The humble baguette - the crunchy ambassador for French baking around the world - is being added to the UN’s list of intangible cultural heritage as a cherished tradition to be preserved by humanity.
UNESCO experts gathering in Morocco this week decided that the French flute - made only of flour, water, salt, and yeast - deserved United Nations recognition, after France’s culture ministry warned of a “continuous decline” in the number of traditional bakeries.
The UN cultural agency’s chief Audrey Azoulay said the decision honoured more than just bread; it recognised the “savoir-faire of artisanal bakers” and “a daily ritual”.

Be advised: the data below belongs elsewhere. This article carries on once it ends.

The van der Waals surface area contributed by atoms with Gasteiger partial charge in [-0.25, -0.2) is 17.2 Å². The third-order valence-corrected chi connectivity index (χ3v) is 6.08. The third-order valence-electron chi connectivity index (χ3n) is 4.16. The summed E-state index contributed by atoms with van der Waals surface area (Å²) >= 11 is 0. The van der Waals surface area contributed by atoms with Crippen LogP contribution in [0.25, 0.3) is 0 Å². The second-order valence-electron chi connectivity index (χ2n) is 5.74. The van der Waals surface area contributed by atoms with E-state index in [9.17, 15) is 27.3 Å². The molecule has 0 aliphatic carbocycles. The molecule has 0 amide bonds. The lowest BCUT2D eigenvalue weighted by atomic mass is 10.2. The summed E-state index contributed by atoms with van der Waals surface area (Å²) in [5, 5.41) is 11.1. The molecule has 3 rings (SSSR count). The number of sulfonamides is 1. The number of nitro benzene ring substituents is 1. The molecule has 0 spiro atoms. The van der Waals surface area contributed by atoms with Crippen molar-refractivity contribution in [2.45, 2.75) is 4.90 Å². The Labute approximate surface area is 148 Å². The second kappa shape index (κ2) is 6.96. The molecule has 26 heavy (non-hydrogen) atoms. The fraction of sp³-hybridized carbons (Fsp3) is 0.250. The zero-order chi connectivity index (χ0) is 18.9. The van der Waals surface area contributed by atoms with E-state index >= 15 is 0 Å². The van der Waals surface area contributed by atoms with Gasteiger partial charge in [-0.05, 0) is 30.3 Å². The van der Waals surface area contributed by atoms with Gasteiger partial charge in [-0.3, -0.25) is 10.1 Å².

“It is important that such craft knowledge and social practices can continue to exist in the future,” she said.
The agency defines intangible cultural heritage as “traditions or living expressions inherited from our ancestors and passed on to our descendants.”
With the bread’s new status, the French government said it planned to create an artisanal baguette day called the “Open Bakehouse Day”.